What’s It Like to See Your Script Produced By Hollywood?

Dreams do come true. Sometimes as dreamily as we’ve imagined them. Sometimes a little less or even more so. Here’s how Ken Miyamoto made his dream happen:

by Ken Miyamoto

Seeing your screenplay produced is the ultimate goal for every screenwriter.

It’s one thing to win a contest, get representation, sign that first option contract, and get that first check for either a script sale or writing assignment—but the final summit is actually seeing a studio produce your screenplay with a name cast.

It doesn’t happen often. Most working screenwriters make money off of spec scripts and assignments that never make it to the big screen or television.

Here we offer a ground-level, in the trenches perspective from a screenwriter—me—that saw his screenplay go from page to screen. I’ll share the trials, tribulations, and triumphs of the process to give all up-and-coming screenwriters a real-world look into what it’s really like to be a screenwriter—and how it really feels to see your work produced by Hollywood.

The purpose is to showcase a story apart from the glitz and glamour that we read about with the top 1 percent screenwriters making big paychecks and working with A-List talent. 99 percent of the other working screenwriters out there have a much different experience.

This one was mine.

The Beginning

I had worked in the film and television industry for years—but on the studio end of things. I moved to California from my home state of Wisconsin with hopes and dreams of becoming a professional screenwriter. When my wife and I relocated to our second apartment, we blindly selected one in Culver City. To our surprise—and my utter glee—the apartment was located just across the street from Sony Studios. The former home of MGM.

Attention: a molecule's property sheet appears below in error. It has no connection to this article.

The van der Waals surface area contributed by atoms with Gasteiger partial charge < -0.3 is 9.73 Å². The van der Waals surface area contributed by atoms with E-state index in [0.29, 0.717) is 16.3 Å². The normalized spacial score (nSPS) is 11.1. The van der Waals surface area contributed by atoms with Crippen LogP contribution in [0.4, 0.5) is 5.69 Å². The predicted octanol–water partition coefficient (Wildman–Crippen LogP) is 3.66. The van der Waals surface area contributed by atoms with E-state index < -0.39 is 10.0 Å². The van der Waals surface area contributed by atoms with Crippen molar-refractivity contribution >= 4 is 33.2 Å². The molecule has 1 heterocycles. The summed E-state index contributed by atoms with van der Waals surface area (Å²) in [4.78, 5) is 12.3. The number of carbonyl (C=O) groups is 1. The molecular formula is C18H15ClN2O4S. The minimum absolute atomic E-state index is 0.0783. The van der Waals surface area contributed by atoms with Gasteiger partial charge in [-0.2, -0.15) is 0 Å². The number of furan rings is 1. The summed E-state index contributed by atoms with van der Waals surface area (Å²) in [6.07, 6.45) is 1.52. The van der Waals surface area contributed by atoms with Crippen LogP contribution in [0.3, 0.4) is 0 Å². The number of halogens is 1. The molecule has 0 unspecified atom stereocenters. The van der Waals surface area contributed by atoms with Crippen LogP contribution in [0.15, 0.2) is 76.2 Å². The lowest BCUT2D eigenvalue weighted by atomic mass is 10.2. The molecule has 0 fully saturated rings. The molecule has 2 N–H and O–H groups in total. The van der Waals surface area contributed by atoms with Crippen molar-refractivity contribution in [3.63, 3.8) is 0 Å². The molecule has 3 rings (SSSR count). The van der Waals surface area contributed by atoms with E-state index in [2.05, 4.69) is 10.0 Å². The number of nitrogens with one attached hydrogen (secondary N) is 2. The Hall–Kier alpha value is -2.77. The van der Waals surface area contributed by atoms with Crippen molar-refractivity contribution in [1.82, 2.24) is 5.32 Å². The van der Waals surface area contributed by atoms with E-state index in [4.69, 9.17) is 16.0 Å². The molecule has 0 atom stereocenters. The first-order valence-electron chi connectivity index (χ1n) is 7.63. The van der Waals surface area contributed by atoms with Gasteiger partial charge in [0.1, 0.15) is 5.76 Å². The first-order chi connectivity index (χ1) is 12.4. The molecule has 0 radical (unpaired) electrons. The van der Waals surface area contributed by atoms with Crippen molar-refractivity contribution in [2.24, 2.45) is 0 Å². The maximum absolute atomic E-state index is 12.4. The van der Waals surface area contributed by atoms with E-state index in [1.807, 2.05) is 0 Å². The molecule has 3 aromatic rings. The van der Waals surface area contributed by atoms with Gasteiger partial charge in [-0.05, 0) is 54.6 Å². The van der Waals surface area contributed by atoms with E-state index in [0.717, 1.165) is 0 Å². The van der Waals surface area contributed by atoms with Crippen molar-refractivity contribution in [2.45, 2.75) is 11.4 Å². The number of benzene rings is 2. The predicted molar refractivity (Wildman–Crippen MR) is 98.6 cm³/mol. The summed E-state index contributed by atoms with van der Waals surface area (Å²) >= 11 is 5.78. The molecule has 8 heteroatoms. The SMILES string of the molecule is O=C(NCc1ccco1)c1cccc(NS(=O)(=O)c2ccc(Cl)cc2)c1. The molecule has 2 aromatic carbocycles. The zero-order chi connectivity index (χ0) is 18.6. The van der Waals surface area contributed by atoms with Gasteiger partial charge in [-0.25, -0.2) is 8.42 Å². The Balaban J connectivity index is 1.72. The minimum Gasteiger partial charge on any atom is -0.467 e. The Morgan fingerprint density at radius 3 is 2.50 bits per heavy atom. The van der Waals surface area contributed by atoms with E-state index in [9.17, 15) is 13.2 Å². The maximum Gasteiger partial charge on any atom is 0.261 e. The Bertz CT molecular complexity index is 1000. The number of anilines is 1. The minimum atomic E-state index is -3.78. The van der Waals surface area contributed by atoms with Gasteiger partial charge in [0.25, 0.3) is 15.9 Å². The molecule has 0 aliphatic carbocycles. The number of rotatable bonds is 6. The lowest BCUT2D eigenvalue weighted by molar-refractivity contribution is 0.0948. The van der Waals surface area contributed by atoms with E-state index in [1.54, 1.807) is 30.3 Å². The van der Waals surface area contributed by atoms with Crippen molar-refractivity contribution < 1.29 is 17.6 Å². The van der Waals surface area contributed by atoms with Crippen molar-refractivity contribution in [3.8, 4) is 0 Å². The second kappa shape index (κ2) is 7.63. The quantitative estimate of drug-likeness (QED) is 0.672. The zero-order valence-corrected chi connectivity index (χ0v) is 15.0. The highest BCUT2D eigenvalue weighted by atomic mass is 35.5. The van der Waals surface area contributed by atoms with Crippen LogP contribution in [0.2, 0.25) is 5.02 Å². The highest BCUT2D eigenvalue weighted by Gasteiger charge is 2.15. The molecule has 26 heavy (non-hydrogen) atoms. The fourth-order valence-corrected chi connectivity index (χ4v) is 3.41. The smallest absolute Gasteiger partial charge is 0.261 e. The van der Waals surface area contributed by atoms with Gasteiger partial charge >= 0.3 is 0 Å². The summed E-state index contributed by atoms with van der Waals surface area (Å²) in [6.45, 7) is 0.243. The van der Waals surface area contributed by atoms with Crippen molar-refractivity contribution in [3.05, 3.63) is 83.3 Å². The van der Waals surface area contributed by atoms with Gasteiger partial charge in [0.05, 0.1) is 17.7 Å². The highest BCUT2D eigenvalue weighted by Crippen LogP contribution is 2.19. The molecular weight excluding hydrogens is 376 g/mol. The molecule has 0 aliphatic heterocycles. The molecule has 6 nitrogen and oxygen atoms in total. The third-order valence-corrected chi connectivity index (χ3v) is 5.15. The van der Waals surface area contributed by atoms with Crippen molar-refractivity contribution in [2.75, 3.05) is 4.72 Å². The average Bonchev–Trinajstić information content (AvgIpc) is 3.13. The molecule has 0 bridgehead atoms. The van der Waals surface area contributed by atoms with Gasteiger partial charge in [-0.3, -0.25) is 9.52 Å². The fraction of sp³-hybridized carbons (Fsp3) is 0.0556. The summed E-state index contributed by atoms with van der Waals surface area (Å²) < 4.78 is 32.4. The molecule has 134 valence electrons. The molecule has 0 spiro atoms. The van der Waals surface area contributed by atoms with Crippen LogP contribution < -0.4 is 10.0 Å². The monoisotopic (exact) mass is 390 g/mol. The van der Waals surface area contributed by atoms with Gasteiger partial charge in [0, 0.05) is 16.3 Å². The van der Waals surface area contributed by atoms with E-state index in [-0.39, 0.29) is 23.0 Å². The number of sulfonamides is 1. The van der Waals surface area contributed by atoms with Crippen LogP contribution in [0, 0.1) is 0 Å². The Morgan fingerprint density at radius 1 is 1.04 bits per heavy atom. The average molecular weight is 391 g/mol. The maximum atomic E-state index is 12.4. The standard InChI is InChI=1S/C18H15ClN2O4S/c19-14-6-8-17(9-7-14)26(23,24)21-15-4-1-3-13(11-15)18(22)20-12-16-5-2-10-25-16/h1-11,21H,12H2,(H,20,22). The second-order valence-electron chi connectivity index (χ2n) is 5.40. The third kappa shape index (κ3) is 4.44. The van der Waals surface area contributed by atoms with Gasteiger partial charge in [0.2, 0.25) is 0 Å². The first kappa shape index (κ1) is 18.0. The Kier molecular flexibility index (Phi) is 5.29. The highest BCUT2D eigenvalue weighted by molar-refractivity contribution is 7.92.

“On the far right was our apartment building and on the far left was Sony Studios,” says screenwriter Ken Miyamoto

I wanted—no, I needed to work behind those walls. After weeks upon weeks of failed attempts to secure a Sony job through their employment website, I walked up to a Sony security gate and asked the guard, “How do I get a job here?”

Two weeks later, I was a Sony security guard. I worked my way into the VIP parking lot and enjoyed months of seeing and talking to Hollywood elite.

I then worked my way out of the Sony security uniform and into an office position where I later became a studio liaison working with incoming film and television productions. From there I networked and got into Sony development as a script reader and story analyst—all while honing my own screenwriting skills on the side.

I later left my studio position to raise our newborn son while writing at home. I managed to secure representation from my first notable screenplay and found myself invited to multiple meetings at Sony, Universal, Dreamworks, Warner Bros, and Disney.

But priorities changed after nothing came from those meetings. We decided to move back to Wisconsin to raise our son closer to family. Ironically enough, I managed to sign my first contract after moving 2000 miles away from Los Angeles. My deal with Lionsgate was going strong until the one-two punch of the economic crisis and the Writers Guild strike of 2007/2008 hit.

I continued to write but the industry was left in such turmoil in the months and years that followed.

The Right Place at the Right Time

I was mentoring a group of screenwriters based in Wisconsin when I received an email from a producer and executive in Los Angeles. He had offered to help me and the group in any way, being a Wisconsin native himself. I pitched him my scripts and signed a release for him to read them. Long story short, he was impressed and offered me my first writing assignment…

Read it all at moviemaker.com